After a 10-hour sleep I was ready for the next day. We wandered out of the hostel in search of some milk to have with breakfast. Then we set up the gas cooker on the balcony of the hotel and made coffee to have with breakfast.
The day was overcast and drizzly but nevertheless we packed up and started riding. We were heading to St Jean Pied de Port, the classical ‘start’ of the Camino de Santiago (actually, there are many Ways of St James across Europe, but St Jean Pied de Port is the place that most of the routes converge to then head up over a pass into Spain). The weather cleared and it was a nice switchbacked ride up the pass. At the top we were looking down on France to one side; and Spain to the other. It was funny hearing all the french being spoken in the carpark; while Spanish cyclists would cycle up the spanish side, turn around, and head home again. Julie said she got all confused when asking for the toilet as she started speaking a mixture of French, Spanish and English “Spa-franglish!”
It was a flying downhill into the next little village; immediately all the names and signs were in French.
We arrived in St Jean Pied de Port; it was buzzing with tourists (all hikers). The symbol for the Camino de Santiago is a shell; so there were hikers carrying a shell on their pack; and symbols of shells everywhere. There were throngs of people in the narrow street; and we felt quite chuffed to be staying at the quiet little camping municipal only a few metres from the hubbub.
The next day we had to decide whether to cycle with fully-loaded touring bikes up over the big pass with all the walking pilgrims (the adventurous route) or take the road. Julie kept asking me what I had decided and I kept deferring the decision by saying “lets go buy our chocolate biscuits first”. Then “and we need some bread from the boulangerie too”.
Eventually we decided to just go for it. A warmshowers contact had said it was a great ride; though he’d pushed his bike for 22km of the 26…. “worth it for the views”.
We headed up the hill. It was a beautifully paved narrow road, but steep. Not quite walking the bike steep, but nearly. Every hiking pilgrim we passed seemed to look at us with a bit of wonder; and the french would call out “bon courage!”
As we slowly wound our way up the hills it got cooler and cooler and we were cycling in the cloud. The view got less and less as the mist shrouded us.
Then the paved road ended and the path became grass and rocks.
It was windy and misty – just to add to the challenge. I had promised Julie that according to the map there would be a maximum of 5km ‘off road’ – Julie was very doubtful. We pushed the bikes up the rocky bits, and rode when we could. There was still no view at all – just white mist!
Finally we reached the top - bit of an anticlimax as there was no sign or anything - and then the road on the other side. We completely left the pilgrims in the dust as we flew down the winding road to the next town. We got the camp cooker out again for a cup of tea and lunch.
Not long later we came across a solo touring cyclist poring over a 1:1,000,000 scale map at a picnic table. I went up to him “do you speak english?” “I AM English!”. He said he didn’t really like cycling but thought he’d go on on a cycling holiday anyway…. He was headed to Santiago too, so he has now joined us. He has a bike trailer and thought it was too heavy so sent back to England 10kg of luggage – which included all his camping equipment – and even spoon and plate. We were planning to camp outside Pamplona and he was happy to join us – without a tent! He slept inside our two bike bags….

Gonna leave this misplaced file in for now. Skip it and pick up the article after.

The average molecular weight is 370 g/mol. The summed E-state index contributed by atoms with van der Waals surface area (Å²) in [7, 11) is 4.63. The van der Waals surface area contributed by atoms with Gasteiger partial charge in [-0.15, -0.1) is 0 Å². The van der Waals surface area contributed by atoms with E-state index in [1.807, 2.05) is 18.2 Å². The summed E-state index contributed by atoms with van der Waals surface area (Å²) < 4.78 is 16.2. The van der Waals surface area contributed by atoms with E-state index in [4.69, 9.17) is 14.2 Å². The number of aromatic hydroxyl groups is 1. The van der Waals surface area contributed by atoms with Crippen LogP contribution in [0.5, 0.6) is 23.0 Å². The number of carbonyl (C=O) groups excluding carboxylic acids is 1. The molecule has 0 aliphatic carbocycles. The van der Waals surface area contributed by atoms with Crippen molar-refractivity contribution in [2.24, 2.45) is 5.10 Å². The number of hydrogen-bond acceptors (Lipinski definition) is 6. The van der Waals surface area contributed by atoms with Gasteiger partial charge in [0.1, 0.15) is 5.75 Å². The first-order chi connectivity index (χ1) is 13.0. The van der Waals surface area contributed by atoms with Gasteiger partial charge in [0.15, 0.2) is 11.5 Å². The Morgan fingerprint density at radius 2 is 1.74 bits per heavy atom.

The next day we followed the Camino de Santiago sign-posted route through the city of Pamplona. My plan was to then go along the road, but we ended up on the pilgrim route a bit longer than expected; cycling up a rocky path. Julie said “I thought today was a Tarmac Day!”.
But the views were very rewarding; looking back at the city; and around to the villages dotted among the green waving wheat fields.
We followed highway N-1110 all the way to Logrono; it was complelely quiet as there is a new major highway running almost parallel, so all the cars and trucks were on that; we had the old highway to ourselves.
We camped again in Logrono - Craig the english cyclist is gradually 'improving' his 'tent' - this time he fashioned a roof out of a silver emergency shelter sheet he was carrying.
From Logrono we followed the wonderfully quiet N-210 to Najera; after that it turned into busy highway and we took the gravel walking route again - that was quite fun for a change as the pace is so different to fast road riding.
We met some german cyclists in Belorado who suggested some quiet back roads to cycle on to avoid the busy highway - we'd already done over 80km by this stage but Julie said it was the best road of the day. Tiny well paved road that wound gradually up a hill, giving fantastic views over the green waving wheat fields and cute copper-coloured villages. The plan was to stay at a campsite that we could see on the Michelin map. We arrived, relieved, at the small village; over 100km on the odometer. There was no campsite. Julie conversed (fantastically well) with the locals to find there really wasn't any camping (I think they were amazed it had appeared on the map). I had to have a chocolate biscuit. Eventually, after four chocolate biscuits I felt better and we decided to continue another 15km to the next campsite. Which didn't exist either. By this time we'd travelled over 120km and it was 8:30pm. Fortunately we found the third campsite relatively easily and ate our posh dinner(purchased 45km and many hills earlier) in the dark - blue vein cheese, spinach, mussels; and 2 bottles of wine. We were all on a high for having made it - Craig reckoned it was the best day of cycling ever.